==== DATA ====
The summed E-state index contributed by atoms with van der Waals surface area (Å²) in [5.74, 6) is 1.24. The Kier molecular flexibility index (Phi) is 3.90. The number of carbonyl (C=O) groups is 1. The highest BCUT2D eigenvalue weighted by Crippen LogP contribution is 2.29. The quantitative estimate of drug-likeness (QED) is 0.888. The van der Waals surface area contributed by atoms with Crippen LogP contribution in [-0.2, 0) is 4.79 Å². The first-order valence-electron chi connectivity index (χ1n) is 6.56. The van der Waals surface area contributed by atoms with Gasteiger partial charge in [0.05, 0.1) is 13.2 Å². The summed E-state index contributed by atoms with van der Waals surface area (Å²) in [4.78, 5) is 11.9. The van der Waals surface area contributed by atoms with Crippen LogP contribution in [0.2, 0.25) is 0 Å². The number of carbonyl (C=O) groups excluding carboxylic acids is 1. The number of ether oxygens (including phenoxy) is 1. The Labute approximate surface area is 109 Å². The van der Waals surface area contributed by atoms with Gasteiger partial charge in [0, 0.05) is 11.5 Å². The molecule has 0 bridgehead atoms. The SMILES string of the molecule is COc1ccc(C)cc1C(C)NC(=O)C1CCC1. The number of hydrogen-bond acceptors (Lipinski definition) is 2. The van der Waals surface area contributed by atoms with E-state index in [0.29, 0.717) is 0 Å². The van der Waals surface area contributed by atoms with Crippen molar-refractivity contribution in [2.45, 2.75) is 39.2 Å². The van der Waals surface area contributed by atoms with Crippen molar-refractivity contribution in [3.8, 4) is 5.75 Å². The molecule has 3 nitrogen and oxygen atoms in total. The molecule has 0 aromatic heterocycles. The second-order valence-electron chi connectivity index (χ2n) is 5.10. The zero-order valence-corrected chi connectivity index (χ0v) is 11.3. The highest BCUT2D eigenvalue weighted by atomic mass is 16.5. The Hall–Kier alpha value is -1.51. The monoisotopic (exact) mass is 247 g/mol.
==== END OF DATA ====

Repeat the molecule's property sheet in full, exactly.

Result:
The summed E-state index contributed by atoms with van der Waals surface area (Å²) in [5.74, 6) is 1.24. The Kier molecular flexibility index (Phi) is 3.90. The number of carbonyl (C=O) groups is 1. The highest BCUT2D eigenvalue weighted by Crippen LogP contribution is 2.29. The quantitative estimate of drug-likeness (QED) is 0.888. The van der Waals surface area contributed by atoms with Crippen LogP contribution in [-0.2, 0) is 4.79 Å². The first-order valence-electron chi connectivity index (χ1n) is 6.56. The van der Waals surface area contributed by atoms with Gasteiger partial charge in [0.05, 0.1) is 13.2 Å². The summed E-state index contributed by atoms with van der Waals surface area (Å²) in [4.78, 5) is 11.9. The van der Waals surface area contributed by atoms with Crippen LogP contribution in [0.2, 0.25) is 0 Å². The number of carbonyl (C=O) groups excluding carboxylic acids is 1. The number of ether oxygens (including phenoxy) is 1. The Labute approximate surface area is 109 Å². The van der Waals surface area contributed by atoms with Gasteiger partial charge in [0, 0.05) is 11.5 Å². The molecule has 0 bridgehead atoms. The SMILES string of the molecule is COc1ccc(C)cc1C(C)NC(=O)C1CCC1. The number of hydrogen-bond acceptors (Lipinski definition) is 2. The van der Waals surface area contributed by atoms with E-state index in [0.29, 0.717) is 0 Å². The van der Waals surface area contributed by atoms with Crippen molar-refractivity contribution in [2.45, 2.75) is 39.2 Å². The van der Waals surface area contributed by atoms with Crippen molar-refractivity contribution in [3.8, 4) is 5.75 Å². The molecule has 3 nitrogen and oxygen atoms in total. The molecule has 0 aromatic heterocycles. The second-order valence-electron chi connectivity index (χ2n) is 5.10. The zero-order valence-corrected chi connectivity index (χ0v) is 11.3. The highest BCUT2D eigenvalue weighted by atomic mass is 16.5. The Hall–Kier alpha value is -1.51. The monoisotopic (exact) mass is 247 g/mol.